Wouldn't the second one move since there is a continuous stream of water to propel it forward? Once the lead ball left the trough, there would be no force to act on the vehicle, right? (looks like the trough is not touching the ground)
Science > SolitaryPenguin, so I am just guessing.
I take that back, the water isn't hitting the ground. I am stumped then.
/wanders off to eat cake
Last edited by SolitaryPenguin; 12-23-2008 at 10:31 AM.
Reason: Because I am American
I'm inclined to agree with Oberon on this one. Part of the gravitational energy pulling the lead balls down will transfer into forward motion due to the 45 in #1. #2 on the other hand, though the water is coming out of the hose, the force created is being negated when the water hits the reclaimer.
Dreams are best served manifest and tangible.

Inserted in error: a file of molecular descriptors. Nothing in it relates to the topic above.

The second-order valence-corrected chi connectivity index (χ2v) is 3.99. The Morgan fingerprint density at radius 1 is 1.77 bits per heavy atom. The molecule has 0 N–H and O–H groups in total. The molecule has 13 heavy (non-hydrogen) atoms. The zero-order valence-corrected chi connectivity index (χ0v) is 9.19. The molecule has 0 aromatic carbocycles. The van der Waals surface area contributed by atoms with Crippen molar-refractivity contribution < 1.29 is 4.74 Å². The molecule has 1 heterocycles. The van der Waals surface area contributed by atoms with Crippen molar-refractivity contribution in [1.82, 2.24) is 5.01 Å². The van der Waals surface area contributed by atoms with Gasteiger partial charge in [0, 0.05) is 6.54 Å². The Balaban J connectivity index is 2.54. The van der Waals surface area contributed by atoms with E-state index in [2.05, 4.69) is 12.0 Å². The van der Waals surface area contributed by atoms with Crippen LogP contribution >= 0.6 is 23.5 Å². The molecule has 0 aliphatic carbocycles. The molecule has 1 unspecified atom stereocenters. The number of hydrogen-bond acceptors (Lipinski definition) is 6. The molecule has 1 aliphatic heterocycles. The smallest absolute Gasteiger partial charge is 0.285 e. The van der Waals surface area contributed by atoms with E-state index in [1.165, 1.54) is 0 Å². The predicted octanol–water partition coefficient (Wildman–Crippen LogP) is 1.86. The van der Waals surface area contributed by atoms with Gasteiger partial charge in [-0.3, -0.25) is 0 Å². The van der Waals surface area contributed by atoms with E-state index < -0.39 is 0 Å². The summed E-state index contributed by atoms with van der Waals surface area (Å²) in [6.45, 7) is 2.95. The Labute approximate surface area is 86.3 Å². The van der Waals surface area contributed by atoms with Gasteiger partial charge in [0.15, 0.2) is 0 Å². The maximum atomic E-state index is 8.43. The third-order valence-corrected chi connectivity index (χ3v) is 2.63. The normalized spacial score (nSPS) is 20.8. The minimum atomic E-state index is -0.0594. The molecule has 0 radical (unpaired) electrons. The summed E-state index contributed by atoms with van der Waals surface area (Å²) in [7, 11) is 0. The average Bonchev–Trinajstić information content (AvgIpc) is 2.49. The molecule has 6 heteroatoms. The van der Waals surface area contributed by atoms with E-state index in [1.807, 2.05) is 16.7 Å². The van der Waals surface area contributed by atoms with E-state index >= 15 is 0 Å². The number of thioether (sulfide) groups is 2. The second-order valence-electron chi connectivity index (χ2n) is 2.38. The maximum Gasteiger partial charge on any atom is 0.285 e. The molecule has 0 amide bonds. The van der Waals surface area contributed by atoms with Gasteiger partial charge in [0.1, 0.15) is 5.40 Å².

INFP, 6w7, IEI
I accept no responsibility, what so ever, for the fact that I exist; I do, however, accept full responsibility for what I do while I exist.
the 'equal and opposite reaction' that would propel the first vehicle is the movement of the lead balls out the back... the water-based vehicle does not have any gross kinetic output because it is a "closed loop"
Am I a bit retarded for thinking that the first one's balls would just roll down that ramp onto the ground?? I don't see how it makes the car move.
Well, when the ball hits the 45 degree ramp, falling down, the ramp will cause the ball's direction to change (from straight down, as gravity pulls it, to partially horizontal), forcing the ball to move away from the back of the truck. Since the momentum of the overall system (balls + truck) must stay the same (ignoring friction losses, etc.), the truck will move forward as the released ball moves back. But it won't move much (assuming the mass of each ball is pretty small compared to that of the truck + balls still in the hopper). Assuming you're the person who has to pick up the balls and reload them into the hopper, you'd be better off just throwing them all away and pushing the truck by hand.